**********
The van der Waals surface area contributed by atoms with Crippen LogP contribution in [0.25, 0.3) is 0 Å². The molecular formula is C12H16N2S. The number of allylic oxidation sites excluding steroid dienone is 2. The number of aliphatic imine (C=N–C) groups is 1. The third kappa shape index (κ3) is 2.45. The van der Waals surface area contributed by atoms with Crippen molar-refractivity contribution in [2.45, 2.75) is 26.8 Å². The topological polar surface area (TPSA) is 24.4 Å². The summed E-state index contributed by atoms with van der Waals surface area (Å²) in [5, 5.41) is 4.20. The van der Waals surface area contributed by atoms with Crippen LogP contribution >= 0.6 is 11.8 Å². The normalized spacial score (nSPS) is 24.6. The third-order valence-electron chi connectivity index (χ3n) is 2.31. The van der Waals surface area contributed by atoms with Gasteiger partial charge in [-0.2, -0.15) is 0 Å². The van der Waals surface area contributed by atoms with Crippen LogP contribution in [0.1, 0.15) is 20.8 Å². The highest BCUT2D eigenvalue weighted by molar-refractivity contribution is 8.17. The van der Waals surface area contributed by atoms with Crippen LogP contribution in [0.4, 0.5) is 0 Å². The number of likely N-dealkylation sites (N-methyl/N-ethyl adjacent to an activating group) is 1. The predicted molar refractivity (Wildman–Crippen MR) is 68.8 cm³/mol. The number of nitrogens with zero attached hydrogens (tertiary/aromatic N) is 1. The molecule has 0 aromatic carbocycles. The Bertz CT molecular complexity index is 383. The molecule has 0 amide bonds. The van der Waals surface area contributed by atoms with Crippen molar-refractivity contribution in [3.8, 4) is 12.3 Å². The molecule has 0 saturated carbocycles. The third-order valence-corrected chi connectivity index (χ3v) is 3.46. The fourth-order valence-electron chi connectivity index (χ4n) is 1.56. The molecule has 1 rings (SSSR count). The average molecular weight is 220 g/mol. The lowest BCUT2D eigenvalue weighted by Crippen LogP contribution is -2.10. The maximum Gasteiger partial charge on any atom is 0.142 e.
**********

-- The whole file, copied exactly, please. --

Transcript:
The van der Waals surface area contributed by atoms with Crippen LogP contribution in [0.25, 0.3) is 0 Å². The molecular formula is C12H16N2S. The number of allylic oxidation sites excluding steroid dienone is 2. The number of aliphatic imine (C=N–C) groups is 1. The third kappa shape index (κ3) is 2.45. The van der Waals surface area contributed by atoms with Crippen molar-refractivity contribution in [2.45, 2.75) is 26.8 Å². The topological polar surface area (TPSA) is 24.4 Å². The summed E-state index contributed by atoms with van der Waals surface area (Å²) in [5, 5.41) is 4.20. The van der Waals surface area contributed by atoms with Crippen LogP contribution >= 0.6 is 11.8 Å². The normalized spacial score (nSPS) is 24.6. The third-order valence-electron chi connectivity index (χ3n) is 2.31. The van der Waals surface area contributed by atoms with Gasteiger partial charge in [-0.2, -0.15) is 0 Å². The van der Waals surface area contributed by atoms with Crippen LogP contribution in [0.1, 0.15) is 20.8 Å². The highest BCUT2D eigenvalue weighted by molar-refractivity contribution is 8.17. The van der Waals surface area contributed by atoms with Crippen LogP contribution in [0.4, 0.5) is 0 Å². The number of likely N-dealkylation sites (N-methyl/N-ethyl adjacent to an activating group) is 1. The predicted molar refractivity (Wildman–Crippen MR) is 68.8 cm³/mol. The number of nitrogens with zero attached hydrogens (tertiary/aromatic N) is 1. The molecule has 0 aromatic carbocycles. The Bertz CT molecular complexity index is 383. The molecule has 0 amide bonds. The van der Waals surface area contributed by atoms with Crippen molar-refractivity contribution in [3.8, 4) is 12.3 Å². The molecule has 0 saturated carbocycles. The third-order valence-corrected chi connectivity index (χ3v) is 3.46. The fourth-order valence-electron chi connectivity index (χ4n) is 1.56. The molecule has 1 rings (SSSR count). The average molecular weight is 220 g/mol. The lowest BCUT2D eigenvalue weighted by Crippen LogP contribution is -2.10. The maximum Gasteiger partial charge on any atom is 0.142 e.